I started this blog like many other folks, on GitHub Pages. It was great at the time. You can have a source repo that compiles to a blog. Neat! Over time though I started really feeling the pain points with it. When I wanted to write a quick post about something I'd often spend hours just trying to get the right Ruby environment set up so I can see my blog locally. When I got an email from GitHub saying that my blog repo has a security vulnerability in one of its Gems, I took the opportunity to switch over to Zola.
Zola make more sense to me than Jekyll. I think about my posts in a
hierarchy. I'd like my source code to match my mental representation. If you
look at the source of this blog, you'll see I have 3 folders (code, books,
life). In each folder there are relevant posts. I wanted my blog to show the
contents folder as different sections. For the life of me I couldn't figure
out how to do that in Jekyll. I ended up just using a single folder for all
my posts and using the category metadata in the front-matter to create the
different sections. With Zola, this kind of just worked. I had to create an
_index.md file to provide some metadata, but nothing overly verbose.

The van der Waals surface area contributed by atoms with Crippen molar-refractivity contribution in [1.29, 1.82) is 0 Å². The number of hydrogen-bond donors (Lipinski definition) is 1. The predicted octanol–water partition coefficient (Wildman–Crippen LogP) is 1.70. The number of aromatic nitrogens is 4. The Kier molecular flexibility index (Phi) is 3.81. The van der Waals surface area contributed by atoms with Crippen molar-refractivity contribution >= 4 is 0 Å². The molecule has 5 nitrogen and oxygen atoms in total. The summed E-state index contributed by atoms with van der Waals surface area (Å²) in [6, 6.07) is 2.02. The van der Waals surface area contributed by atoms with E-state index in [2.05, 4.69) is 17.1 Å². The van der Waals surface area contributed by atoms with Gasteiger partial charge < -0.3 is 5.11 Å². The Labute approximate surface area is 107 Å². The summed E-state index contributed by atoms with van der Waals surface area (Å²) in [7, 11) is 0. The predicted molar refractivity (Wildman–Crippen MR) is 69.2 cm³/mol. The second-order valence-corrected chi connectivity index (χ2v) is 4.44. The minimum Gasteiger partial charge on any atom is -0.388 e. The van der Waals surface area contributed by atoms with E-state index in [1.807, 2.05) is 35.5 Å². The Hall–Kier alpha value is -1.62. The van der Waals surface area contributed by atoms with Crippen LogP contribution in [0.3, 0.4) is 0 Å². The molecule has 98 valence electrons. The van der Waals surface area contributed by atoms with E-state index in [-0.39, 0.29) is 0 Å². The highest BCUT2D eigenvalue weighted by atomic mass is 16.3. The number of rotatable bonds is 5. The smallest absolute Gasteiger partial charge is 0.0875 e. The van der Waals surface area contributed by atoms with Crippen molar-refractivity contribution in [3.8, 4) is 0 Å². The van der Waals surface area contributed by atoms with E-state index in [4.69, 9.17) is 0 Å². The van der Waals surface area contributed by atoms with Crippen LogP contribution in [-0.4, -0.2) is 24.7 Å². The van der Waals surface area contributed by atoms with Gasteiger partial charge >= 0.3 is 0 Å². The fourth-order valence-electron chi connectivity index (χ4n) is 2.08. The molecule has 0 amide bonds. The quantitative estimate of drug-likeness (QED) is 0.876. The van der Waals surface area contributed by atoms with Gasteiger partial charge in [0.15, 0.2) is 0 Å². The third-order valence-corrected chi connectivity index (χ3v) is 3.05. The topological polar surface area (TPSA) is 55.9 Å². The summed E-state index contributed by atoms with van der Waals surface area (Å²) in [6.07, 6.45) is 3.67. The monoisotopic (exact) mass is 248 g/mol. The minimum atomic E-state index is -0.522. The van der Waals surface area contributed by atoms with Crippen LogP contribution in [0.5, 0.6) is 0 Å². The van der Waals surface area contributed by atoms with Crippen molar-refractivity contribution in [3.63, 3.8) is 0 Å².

I'm not a Jekyll pro...
Or even really any level past beginner. I image if you've already heavily invested yourself in the Jekyll ecosystem this probably wouldn't make sense for you. I'm sure there are all sorts of tricks and features that Jekyll can do that Zola cannot. I'm Okay with that. I really don't need that much from my blogging library.
Zola has 3 commands:
init. They do what you'd expect
and nothing more. I really admire this philosophy. Whittle down your feature
set and make those features a joy to use.
Changes in Zola propagate quickly. Zola rebuilds my (admittedly very small blog) in less than a millisecond. Zola comes with a livereload script that automatically updates your browser when you are in
serve mode. It's feasible to write your post and see how it renders almost instantly.
The biggest change was converting Jekyll's front-matter (the stuff at the top of the md files) format into Zola's front-matter format. Which was changing this:
There was also a slight rewrite in the template files that was necessary since Zola uses the Tera Templating Engine
The rest was just moving (I'd argue organizing) files around.
I think at the end the repo became a little prettier to look at. You could argue it's a small thing, but I think these small things matter. It's already hard enough to sit down and write a post. I want every bit of the experience to be beautiful.
But don't take my word for it! judge yourself: Jekyll vs. Zola